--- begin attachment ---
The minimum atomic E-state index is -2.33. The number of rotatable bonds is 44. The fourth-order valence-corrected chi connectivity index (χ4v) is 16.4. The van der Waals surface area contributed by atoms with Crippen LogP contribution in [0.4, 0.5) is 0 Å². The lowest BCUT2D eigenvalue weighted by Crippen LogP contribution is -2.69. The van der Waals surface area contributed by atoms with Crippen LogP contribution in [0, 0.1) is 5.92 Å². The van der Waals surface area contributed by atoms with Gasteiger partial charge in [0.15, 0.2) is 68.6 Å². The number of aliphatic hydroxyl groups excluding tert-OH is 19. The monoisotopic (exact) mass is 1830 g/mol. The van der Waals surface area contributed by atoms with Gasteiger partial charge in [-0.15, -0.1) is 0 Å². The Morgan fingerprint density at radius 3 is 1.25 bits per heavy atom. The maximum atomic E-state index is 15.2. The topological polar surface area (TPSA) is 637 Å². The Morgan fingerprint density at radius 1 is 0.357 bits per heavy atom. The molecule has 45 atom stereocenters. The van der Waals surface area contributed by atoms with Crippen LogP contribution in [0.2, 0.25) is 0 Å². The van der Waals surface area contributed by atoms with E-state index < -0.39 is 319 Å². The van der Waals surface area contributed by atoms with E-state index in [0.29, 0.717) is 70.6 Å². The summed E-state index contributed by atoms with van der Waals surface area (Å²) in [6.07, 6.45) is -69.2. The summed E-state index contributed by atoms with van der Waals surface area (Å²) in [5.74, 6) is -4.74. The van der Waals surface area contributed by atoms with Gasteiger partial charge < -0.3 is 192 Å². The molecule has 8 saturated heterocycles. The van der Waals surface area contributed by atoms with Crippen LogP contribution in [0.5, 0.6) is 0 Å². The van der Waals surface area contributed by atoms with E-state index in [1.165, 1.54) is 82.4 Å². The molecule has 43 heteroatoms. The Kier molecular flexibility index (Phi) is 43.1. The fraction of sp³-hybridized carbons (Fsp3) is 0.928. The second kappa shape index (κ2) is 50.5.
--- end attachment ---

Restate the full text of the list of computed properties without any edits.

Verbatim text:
The minimum atomic E-state index is -2.33. The number of rotatable bonds is 44. The fourth-order valence-corrected chi connectivity index (χ4v) is 16.4. The van der Waals surface area contributed by atoms with Crippen LogP contribution in [0.4, 0.5) is 0 Å². The lowest BCUT2D eigenvalue weighted by Crippen LogP contribution is -2.69. The van der Waals surface area contributed by atoms with Crippen LogP contribution in [0, 0.1) is 5.92 Å². The van der Waals surface area contributed by atoms with Gasteiger partial charge in [0.15, 0.2) is 68.6 Å². The number of aliphatic hydroxyl groups excluding tert-OH is 19. The monoisotopic (exact) mass is 1830 g/mol. The van der Waals surface area contributed by atoms with Gasteiger partial charge in [-0.15, -0.1) is 0 Å². The Morgan fingerprint density at radius 3 is 1.25 bits per heavy atom. The maximum atomic E-state index is 15.2. The topological polar surface area (TPSA) is 637 Å². The Morgan fingerprint density at radius 1 is 0.357 bits per heavy atom. The molecule has 45 atom stereocenters. The van der Waals surface area contributed by atoms with Crippen LogP contribution in [0.2, 0.25) is 0 Å². The van der Waals surface area contributed by atoms with E-state index < -0.39 is 319 Å². The van der Waals surface area contributed by atoms with E-state index in [0.29, 0.717) is 70.6 Å². The summed E-state index contributed by atoms with van der Waals surface area (Å²) in [6.07, 6.45) is -69.2. The summed E-state index contributed by atoms with van der Waals surface area (Å²) in [5.74, 6) is -4.74. The van der Waals surface area contributed by atoms with Gasteiger partial charge < -0.3 is 192 Å². The molecule has 8 saturated heterocycles. The van der Waals surface area contributed by atoms with Crippen LogP contribution in [0.5, 0.6) is 0 Å². The van der Waals surface area contributed by atoms with E-state index in [1.165, 1.54) is 82.4 Å². The molecule has 43 heteroatoms. The Kier molecular flexibility index (Phi) is 43.1. The fraction of sp³-hybridized carbons (Fsp3) is 0.928. The second kappa shape index (κ2) is 50.5.